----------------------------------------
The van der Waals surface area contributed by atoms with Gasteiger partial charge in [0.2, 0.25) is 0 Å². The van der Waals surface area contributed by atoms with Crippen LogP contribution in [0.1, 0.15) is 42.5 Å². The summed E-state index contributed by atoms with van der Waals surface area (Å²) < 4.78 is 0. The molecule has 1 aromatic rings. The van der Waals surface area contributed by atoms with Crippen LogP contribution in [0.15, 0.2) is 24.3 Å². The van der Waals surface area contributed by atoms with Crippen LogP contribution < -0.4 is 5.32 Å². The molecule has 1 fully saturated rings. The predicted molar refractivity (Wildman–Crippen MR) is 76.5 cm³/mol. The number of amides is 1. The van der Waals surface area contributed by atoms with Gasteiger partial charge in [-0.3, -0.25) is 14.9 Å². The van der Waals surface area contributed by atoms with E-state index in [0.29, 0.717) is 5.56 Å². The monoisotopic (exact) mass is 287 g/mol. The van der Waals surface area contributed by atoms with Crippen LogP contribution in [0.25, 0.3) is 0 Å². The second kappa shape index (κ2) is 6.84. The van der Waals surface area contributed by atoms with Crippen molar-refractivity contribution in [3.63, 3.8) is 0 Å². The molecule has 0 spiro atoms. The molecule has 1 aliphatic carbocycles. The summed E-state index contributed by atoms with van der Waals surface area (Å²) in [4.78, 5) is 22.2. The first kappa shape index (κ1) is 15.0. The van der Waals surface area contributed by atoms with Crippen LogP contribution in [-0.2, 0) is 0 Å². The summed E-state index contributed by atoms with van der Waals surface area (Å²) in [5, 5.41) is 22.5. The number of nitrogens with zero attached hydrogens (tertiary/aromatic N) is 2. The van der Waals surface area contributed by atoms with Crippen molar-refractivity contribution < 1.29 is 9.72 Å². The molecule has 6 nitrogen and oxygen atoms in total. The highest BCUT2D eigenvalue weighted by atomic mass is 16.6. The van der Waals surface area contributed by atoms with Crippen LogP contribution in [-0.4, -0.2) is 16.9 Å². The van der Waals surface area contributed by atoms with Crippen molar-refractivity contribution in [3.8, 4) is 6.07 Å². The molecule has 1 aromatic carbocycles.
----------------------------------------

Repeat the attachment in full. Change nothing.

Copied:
The van der Waals surface area contributed by atoms with Gasteiger partial charge in [0.2, 0.25) is 0 Å². The van der Waals surface area contributed by atoms with Crippen LogP contribution in [0.1, 0.15) is 42.5 Å². The summed E-state index contributed by atoms with van der Waals surface area (Å²) < 4.78 is 0. The molecule has 1 aromatic rings. The van der Waals surface area contributed by atoms with Crippen LogP contribution in [0.15, 0.2) is 24.3 Å². The van der Waals surface area contributed by atoms with Crippen LogP contribution < -0.4 is 5.32 Å². The molecule has 1 fully saturated rings. The predicted molar refractivity (Wildman–Crippen MR) is 76.5 cm³/mol. The number of amides is 1. The van der Waals surface area contributed by atoms with Gasteiger partial charge in [-0.3, -0.25) is 14.9 Å². The van der Waals surface area contributed by atoms with E-state index in [0.29, 0.717) is 5.56 Å². The monoisotopic (exact) mass is 287 g/mol. The van der Waals surface area contributed by atoms with Crippen LogP contribution in [0.25, 0.3) is 0 Å². The second kappa shape index (κ2) is 6.84. The van der Waals surface area contributed by atoms with Crippen molar-refractivity contribution in [3.63, 3.8) is 0 Å². The molecule has 0 spiro atoms. The molecule has 1 aliphatic carbocycles. The summed E-state index contributed by atoms with van der Waals surface area (Å²) in [4.78, 5) is 22.2. The first kappa shape index (κ1) is 15.0. The van der Waals surface area contributed by atoms with Crippen LogP contribution in [-0.2, 0) is 0 Å². The summed E-state index contributed by atoms with van der Waals surface area (Å²) in [5, 5.41) is 22.5. The number of nitrogens with zero attached hydrogens (tertiary/aromatic N) is 2. The van der Waals surface area contributed by atoms with Crippen molar-refractivity contribution < 1.29 is 9.72 Å². The molecule has 6 nitrogen and oxygen atoms in total. The highest BCUT2D eigenvalue weighted by atomic mass is 16.6. The van der Waals surface area contributed by atoms with Crippen LogP contribution in [-0.4, -0.2) is 16.9 Å². The van der Waals surface area contributed by atoms with Crippen molar-refractivity contribution in [3.8, 4) is 6.07 Å². The molecule has 1 aromatic carbocycles.